I spent at week at a resort in Cancun and observed how electronic devices influence family time. 

I get up early one morning to go to the fitness room. A young mother is taking her baby for a walk. Her tiny girl is cuddled up on her mother’s chest. The infant is looking up at her mother’s face and making all kinds of noises. She sounds like she’s trying to have a real conversation. The mother isn’t even looking at her baby. She’s on her phone checking her text messages.

I see a family of three at a table near mine having dinner together. The son looks to be about eight and is watching a movie on a laptop computer and listening to the sound with a set of large blue earphones. His parents are talking to each other and eating their dinner while the son ignores the food on his plate in favor of the action on the screen.

I see a mother and her daughter a half-dozen times.  The daughter always stands or sits silently beside her mother who is busy receiving and sending messages on her phone. One night I see them in the resort lounge. The young girl looks tired and has her head on her Mom’s shoulder nestling her blonde head under her Mom’s ear. The Mom doesn’t touch her daughter at all. Both her hands are busy texting and her eyes are focused on her phone.

I see a woman shopping in the resort jewelry store. Her one year old is sitting up in her stroller.  An I-Pad showing a movie is propped up beside the little girl. Her eyes are glued to the screen and she doesn’t bother her mother at all, leaving the woman free to shop to her heart’s content.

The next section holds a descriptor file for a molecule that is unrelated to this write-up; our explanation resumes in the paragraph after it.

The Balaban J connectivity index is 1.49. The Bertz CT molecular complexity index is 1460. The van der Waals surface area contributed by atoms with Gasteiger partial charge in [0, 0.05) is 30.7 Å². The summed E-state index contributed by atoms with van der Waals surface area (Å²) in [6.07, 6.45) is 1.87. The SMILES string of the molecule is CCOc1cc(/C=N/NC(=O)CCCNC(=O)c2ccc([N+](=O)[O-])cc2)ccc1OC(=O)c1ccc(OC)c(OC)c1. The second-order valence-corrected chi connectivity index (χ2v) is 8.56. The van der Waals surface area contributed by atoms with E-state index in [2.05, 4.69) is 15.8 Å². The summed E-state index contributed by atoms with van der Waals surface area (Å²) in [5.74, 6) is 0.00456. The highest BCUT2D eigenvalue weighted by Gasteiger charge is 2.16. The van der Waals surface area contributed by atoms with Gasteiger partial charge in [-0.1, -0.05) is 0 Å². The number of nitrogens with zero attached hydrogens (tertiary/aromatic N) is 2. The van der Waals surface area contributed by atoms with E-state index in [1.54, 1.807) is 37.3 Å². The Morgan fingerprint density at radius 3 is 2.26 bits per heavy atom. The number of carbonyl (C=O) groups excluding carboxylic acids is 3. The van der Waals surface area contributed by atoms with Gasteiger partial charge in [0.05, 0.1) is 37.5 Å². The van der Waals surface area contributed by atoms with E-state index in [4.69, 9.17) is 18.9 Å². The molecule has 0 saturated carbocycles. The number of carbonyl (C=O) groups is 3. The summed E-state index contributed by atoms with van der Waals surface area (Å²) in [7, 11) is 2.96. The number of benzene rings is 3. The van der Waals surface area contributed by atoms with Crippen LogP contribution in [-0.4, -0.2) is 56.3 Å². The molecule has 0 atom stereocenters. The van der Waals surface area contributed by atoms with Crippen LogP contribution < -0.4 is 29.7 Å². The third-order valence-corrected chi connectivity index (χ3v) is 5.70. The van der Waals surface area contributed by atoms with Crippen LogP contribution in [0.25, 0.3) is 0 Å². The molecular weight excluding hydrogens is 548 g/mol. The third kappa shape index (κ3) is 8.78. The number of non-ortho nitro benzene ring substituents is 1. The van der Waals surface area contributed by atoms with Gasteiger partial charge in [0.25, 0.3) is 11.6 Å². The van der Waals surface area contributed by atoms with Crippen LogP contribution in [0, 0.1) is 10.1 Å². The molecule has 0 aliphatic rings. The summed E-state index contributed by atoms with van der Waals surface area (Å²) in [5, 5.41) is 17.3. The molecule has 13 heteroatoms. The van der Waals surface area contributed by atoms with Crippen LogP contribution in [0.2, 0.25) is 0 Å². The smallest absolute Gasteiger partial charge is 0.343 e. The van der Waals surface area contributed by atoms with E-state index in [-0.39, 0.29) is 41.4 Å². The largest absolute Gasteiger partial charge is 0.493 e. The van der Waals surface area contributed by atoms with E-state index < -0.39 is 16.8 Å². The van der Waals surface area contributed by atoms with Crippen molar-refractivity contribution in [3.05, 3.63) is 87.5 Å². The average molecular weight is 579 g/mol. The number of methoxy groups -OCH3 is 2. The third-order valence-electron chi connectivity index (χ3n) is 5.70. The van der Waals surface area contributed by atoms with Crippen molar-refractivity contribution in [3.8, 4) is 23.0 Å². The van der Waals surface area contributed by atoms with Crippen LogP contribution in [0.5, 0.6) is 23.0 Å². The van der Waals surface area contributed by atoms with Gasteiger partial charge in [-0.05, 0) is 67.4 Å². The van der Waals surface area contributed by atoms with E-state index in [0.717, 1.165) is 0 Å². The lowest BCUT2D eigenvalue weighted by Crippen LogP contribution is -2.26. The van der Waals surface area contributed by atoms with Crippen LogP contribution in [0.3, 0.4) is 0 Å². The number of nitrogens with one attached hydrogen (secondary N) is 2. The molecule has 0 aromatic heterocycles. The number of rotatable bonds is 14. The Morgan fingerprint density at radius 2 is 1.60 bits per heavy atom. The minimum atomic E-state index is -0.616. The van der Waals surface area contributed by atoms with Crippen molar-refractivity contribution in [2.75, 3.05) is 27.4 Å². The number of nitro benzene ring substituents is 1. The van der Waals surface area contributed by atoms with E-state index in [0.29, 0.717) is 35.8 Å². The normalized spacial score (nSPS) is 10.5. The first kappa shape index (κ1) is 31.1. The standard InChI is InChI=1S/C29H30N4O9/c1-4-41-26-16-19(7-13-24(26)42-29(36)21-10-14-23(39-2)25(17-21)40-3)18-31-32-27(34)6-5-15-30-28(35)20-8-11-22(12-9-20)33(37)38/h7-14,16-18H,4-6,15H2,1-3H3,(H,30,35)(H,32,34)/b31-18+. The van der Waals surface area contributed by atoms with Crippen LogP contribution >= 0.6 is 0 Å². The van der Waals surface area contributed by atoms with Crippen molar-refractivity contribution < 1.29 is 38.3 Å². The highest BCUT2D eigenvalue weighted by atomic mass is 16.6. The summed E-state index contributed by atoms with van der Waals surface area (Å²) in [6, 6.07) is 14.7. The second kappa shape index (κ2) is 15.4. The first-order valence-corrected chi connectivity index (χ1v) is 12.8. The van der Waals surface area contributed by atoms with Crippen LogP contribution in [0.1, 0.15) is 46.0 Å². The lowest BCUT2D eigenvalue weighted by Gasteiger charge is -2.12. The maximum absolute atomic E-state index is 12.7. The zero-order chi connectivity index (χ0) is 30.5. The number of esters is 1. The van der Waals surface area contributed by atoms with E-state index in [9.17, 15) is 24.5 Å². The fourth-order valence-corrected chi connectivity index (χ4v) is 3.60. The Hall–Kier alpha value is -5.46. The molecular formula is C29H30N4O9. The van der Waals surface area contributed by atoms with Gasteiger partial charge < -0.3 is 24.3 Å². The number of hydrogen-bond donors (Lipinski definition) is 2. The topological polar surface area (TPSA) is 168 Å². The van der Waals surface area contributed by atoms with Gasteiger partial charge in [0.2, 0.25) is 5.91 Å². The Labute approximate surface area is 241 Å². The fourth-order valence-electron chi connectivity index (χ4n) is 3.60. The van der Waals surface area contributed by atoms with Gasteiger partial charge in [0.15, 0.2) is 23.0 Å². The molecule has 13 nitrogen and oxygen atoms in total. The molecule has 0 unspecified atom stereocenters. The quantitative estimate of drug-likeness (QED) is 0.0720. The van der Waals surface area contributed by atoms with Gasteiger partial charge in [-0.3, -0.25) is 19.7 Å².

I see a father on the beach with his two sons.  The boys run in and out of the water splashing each other and diving into the waves. The boys talk together, collect shells, build a sand castle, read books, order drinks and eat snacks. The whole time the father is on the phone while his sons enjoy the Mexican sunshine on their own. 

Check out these articles …….

Why Screens Are Ruining Your Family’s Life

Why Hand Held Devices Should Be Banned For Children

Technology Harms Family Life

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Filed under Childhood, Culture, Family, Health, Media, Parenting

Lord You Have Come To The Lakeshore

mom's wheelchairLord, you have come to the lakeshore
looking neither for wealthy nor wise ones.
You only asked me to follow humbly.

Refrain
O Lord, with your eyes you have searched me,
kindly smiling, have spoken my name.
Now my boat’s left on the shoreline behind me;
by your side I will seek other seas.

You know so well my possessions;
my boat carries no gold and no weapons;
But nets and fishes my daily labor.
Refrain
O Lord, with your eyes you have …

You need my hands, full of caring,
through my labors to give others rest,
and constant love that keeps on loving.
Refrain
O Lord, with your eyes you have …

My mother requested we sing this hymn Lord You Have Come to The Lakeshore by Cesareo Gabarain at her funeral. I think the words really reflect the way she lived her life, humbly, caring much more for people than possessions, taking joy in the things she did for others and having a constant love for her family. 

As the congregation sang it during her memorial service the photo above came to mind. I took it the last time Mom was at our family’s Moose Lake cottage. She really wanted to go for a boat ride and so her grandsons carried her in her wheelchair down to the dock and lifted her into the boat. Off she went for a last tour of the lake where she had spent time with her family every summer for over fifty years.